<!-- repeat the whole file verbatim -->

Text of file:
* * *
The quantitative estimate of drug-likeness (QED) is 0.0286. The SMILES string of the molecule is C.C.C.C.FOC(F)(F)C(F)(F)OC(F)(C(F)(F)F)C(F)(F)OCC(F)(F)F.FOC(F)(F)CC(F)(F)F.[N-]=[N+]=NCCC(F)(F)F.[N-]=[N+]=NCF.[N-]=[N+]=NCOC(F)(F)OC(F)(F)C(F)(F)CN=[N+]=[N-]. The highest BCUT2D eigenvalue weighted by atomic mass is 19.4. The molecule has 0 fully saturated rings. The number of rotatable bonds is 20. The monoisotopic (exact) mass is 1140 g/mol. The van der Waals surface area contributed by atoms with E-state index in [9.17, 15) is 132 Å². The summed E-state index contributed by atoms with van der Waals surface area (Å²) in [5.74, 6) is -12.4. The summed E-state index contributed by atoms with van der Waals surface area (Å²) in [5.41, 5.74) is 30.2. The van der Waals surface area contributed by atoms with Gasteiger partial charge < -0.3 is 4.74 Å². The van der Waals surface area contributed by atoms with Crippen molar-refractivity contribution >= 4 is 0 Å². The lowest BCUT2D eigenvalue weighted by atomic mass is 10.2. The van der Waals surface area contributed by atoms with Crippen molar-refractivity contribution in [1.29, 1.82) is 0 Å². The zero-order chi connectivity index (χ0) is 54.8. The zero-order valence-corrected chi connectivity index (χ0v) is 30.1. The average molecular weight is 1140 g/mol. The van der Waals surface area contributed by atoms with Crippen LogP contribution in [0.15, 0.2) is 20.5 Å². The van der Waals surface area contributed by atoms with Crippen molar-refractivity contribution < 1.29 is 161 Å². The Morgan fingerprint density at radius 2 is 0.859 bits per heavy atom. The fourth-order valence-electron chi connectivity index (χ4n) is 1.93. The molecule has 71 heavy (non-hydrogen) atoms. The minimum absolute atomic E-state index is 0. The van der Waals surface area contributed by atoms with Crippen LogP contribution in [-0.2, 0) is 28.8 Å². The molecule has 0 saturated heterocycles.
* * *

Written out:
The quantitative estimate of drug-likeness (QED) is 0.0286. The SMILES string of the molecule is C.C.C.C.FOC(F)(F)C(F)(F)OC(F)(C(F)(F)F)C(F)(F)OCC(F)(F)F.FOC(F)(F)CC(F)(F)F.[N-]=[N+]=NCCC(F)(F)F.[N-]=[N+]=NCF.[N-]=[N+]=NCOC(F)(F)OC(F)(F)C(F)(F)CN=[N+]=[N-]. The highest BCUT2D eigenvalue weighted by atomic mass is 19.4. The molecule has 0 fully saturated rings. The number of rotatable bonds is 20. The monoisotopic (exact) mass is 1140 g/mol. The van der Waals surface area contributed by atoms with E-state index in [9.17, 15) is 132 Å². The summed E-state index contributed by atoms with van der Waals surface area (Å²) in [5.74, 6) is -12.4. The summed E-state index contributed by atoms with van der Waals surface area (Å²) in [5.41, 5.74) is 30.2. The van der Waals surface area contributed by atoms with Gasteiger partial charge < -0.3 is 4.74 Å². The van der Waals surface area contributed by atoms with Crippen molar-refractivity contribution >= 4 is 0 Å². The lowest BCUT2D eigenvalue weighted by atomic mass is 10.2. The van der Waals surface area contributed by atoms with Crippen molar-refractivity contribution in [1.29, 1.82) is 0 Å². The zero-order chi connectivity index (χ0) is 54.8. The zero-order valence-corrected chi connectivity index (χ0v) is 30.1. The average molecular weight is 1140 g/mol. The van der Waals surface area contributed by atoms with Crippen LogP contribution in [0.15, 0.2) is 20.5 Å². The van der Waals surface area contributed by atoms with Crippen molar-refractivity contribution < 1.29 is 161 Å². The Morgan fingerprint density at radius 2 is 0.859 bits per heavy atom. The fourth-order valence-electron chi connectivity index (χ4n) is 1.93. The molecule has 71 heavy (non-hydrogen) atoms. The minimum absolute atomic E-state index is 0. The van der Waals surface area contributed by atoms with Crippen LogP contribution in [-0.2, 0) is 28.8 Å². The molecule has 0 saturated heterocycles.